How to Prepare to Survive a Night in Your Car

How to Prepare to Survive a Night in Your CarSometimes we find ourselves in unexpected situations. And when emergencies happen, it is best to be as prepared as we possibly can. You can prepare yourself for driving emergencies by taking a defensive driving course, but how can you prepare for having to stay the night in your car?

One such emergency is getting stranded in a car overnight. It is estimated that about 70 percent of winter weather deaths happen inside cars, so this can be a very dangerous situation if you are not equipped to handle it. So just in case you ever find yourself in such a situation, it is important to know what to do. Here are some tips for staying in a car overnight.

1. Don’t try to Keep Traveling

If the reason that you are forced to stop is extreme weather, such as a blizzard, it is important that you don’t try to continue in the hazardous weather if your car is not equipped for it. And once you have pulled over, do not attempt to walk on anywhere, as this could leave you in a worse situation than the one that you started with; you could end up lost, stranded, or even suffer serious damage to your health.

2. Find a Safe Place to Stop

If you can, try to find a roadside motel to stay in overnight. Alternatively, look for gas stations, rest stops, or other locations. If you cannot stay in these places overnight, you may at least be able to find a safe place to park overnight. If you are stuck in this situation however, the chances are that you have no choice but to pull over wherever you are.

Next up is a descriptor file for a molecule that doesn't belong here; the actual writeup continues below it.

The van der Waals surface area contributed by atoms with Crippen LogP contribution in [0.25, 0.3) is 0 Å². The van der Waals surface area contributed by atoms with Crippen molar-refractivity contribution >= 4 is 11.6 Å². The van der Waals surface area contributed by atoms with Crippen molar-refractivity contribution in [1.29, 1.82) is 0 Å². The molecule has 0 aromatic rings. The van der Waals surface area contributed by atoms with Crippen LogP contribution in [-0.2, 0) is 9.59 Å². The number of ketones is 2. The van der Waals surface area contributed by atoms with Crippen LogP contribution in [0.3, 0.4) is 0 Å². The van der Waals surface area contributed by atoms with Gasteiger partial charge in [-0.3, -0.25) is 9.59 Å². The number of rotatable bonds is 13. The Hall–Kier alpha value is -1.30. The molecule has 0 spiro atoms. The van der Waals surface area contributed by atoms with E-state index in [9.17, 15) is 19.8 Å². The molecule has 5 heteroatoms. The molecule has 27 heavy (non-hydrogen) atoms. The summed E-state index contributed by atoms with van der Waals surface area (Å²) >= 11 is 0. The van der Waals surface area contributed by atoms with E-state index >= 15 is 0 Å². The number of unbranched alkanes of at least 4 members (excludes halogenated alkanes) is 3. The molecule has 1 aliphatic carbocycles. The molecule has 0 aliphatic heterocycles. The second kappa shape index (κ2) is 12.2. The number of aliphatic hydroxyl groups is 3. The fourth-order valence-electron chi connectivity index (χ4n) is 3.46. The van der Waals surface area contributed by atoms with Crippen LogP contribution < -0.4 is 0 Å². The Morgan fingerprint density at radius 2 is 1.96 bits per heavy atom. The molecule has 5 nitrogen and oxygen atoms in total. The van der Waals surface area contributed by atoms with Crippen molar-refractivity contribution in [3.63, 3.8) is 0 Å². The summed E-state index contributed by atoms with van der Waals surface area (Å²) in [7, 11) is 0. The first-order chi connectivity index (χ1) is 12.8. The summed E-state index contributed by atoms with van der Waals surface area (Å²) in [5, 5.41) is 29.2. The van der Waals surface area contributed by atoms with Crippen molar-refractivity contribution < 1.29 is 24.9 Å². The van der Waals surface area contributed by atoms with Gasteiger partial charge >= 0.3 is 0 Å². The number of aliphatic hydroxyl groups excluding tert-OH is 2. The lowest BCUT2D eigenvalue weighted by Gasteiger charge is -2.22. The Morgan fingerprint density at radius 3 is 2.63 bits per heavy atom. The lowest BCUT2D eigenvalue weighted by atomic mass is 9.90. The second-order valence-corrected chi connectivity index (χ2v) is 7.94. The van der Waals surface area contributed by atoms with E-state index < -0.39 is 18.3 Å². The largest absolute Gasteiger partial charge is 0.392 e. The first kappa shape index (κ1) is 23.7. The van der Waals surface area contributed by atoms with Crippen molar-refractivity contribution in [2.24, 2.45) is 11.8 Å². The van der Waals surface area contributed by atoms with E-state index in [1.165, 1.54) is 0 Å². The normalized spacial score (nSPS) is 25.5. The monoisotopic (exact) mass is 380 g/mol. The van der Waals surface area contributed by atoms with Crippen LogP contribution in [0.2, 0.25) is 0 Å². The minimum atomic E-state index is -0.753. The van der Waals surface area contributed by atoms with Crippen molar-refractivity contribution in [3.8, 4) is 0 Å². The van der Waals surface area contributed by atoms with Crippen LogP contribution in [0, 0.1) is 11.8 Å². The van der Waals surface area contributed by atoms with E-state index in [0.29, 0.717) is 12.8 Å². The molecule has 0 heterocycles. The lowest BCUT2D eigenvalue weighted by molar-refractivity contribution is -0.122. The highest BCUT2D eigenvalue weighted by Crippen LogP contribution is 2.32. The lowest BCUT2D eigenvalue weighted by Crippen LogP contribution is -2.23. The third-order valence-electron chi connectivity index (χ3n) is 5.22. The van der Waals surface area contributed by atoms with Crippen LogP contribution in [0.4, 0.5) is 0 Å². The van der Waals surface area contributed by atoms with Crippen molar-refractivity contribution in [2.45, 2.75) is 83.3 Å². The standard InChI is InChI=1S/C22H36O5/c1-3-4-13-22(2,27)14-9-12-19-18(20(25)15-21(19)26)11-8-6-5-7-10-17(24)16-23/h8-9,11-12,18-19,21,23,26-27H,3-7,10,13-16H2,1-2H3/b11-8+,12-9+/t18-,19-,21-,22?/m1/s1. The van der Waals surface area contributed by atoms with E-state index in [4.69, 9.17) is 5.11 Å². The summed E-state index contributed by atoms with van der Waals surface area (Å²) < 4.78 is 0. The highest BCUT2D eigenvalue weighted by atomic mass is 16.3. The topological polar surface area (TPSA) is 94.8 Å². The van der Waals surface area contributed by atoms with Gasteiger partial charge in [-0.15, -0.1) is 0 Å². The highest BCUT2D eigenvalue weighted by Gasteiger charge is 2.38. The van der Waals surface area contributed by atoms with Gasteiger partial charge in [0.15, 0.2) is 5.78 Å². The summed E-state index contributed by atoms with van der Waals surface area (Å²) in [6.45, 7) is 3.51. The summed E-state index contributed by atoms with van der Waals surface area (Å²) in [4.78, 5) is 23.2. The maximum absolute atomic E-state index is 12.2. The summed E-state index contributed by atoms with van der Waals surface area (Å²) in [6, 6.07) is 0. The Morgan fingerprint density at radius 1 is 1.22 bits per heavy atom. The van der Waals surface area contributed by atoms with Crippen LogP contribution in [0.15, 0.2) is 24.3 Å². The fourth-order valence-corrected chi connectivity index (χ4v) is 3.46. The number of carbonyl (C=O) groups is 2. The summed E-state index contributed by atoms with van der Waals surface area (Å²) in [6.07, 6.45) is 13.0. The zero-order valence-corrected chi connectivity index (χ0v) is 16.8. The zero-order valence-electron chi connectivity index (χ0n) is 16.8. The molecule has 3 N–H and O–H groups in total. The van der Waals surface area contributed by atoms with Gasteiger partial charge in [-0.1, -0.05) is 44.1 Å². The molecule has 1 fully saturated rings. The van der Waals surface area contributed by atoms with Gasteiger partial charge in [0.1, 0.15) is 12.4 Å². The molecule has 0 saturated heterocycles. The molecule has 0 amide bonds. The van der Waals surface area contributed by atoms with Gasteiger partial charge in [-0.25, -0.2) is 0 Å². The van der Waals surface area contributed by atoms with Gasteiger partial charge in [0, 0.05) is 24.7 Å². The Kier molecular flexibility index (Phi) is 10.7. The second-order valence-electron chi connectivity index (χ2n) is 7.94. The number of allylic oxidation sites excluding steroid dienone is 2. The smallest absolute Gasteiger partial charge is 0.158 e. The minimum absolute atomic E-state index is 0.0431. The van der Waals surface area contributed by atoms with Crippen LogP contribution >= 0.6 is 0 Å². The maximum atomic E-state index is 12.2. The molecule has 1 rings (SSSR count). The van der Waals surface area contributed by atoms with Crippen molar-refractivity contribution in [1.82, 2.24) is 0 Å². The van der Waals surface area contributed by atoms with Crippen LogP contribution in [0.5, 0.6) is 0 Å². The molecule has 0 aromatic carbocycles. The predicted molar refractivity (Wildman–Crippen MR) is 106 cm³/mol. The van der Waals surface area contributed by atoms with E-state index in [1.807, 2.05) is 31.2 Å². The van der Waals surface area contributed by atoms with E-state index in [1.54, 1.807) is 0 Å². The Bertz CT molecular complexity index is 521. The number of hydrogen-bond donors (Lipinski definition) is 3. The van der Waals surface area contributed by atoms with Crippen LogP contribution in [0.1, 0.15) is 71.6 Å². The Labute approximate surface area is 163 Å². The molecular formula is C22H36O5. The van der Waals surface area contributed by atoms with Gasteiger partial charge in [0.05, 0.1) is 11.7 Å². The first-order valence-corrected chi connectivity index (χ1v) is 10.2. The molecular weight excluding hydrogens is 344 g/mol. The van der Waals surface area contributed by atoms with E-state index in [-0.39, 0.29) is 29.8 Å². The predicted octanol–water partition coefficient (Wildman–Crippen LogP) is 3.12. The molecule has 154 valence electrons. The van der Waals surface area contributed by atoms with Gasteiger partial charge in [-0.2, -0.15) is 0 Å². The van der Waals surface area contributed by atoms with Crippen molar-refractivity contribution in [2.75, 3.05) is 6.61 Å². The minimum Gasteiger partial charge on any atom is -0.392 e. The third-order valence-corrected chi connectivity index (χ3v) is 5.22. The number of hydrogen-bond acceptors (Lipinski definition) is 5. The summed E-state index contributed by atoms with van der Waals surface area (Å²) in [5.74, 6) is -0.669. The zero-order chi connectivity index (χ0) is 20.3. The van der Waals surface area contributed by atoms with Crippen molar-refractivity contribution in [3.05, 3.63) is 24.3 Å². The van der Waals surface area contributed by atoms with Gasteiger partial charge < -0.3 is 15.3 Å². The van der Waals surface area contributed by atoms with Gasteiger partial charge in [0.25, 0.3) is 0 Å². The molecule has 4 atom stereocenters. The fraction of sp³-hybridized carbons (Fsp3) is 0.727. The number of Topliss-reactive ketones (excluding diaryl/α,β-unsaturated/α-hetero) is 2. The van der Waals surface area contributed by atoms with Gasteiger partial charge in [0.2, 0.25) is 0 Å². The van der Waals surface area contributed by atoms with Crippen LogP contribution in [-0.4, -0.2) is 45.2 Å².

3. Don’t Leave Your Car Running

There are many dangers associated with leaving your car running for the entire night. Carbon Monoxide poisoning is just one of the most serious dangers. However, it can be very cold and dangerous if you try to go the whole night without using the heating. Make sure that the exhaust pipe is clear of snow, and the car is ventilated, and turn it on for 15-20 minute intervals. In between these, keep warm with blankets, clothing, and other layers.

4. Keep Moving

Keep your blood circulating by moving around as much as possible. You can clap your hands, stretch your legs, or tap your feet to keep the blood moving. Try to keep yourself busy by reading or eating snacks.

5. Prepare

Prepare for this kind of situation by including an emergency kit in your car. It should have food storage, water, a first aid kit, a flashlight, a book, and blankets. This will help to prepare you for this rare situation. Another way in which you can prepare is to take a defensive driving course, to improve your driving skills and help you to drive more safely in hazardous weather.

Lee Flynn

Lee Flynn

Freelance writer who promotes home safety and preparedness through the proper use of food storage and emergency equipment. He is an expert on protection preparedness.
Lee Flynn

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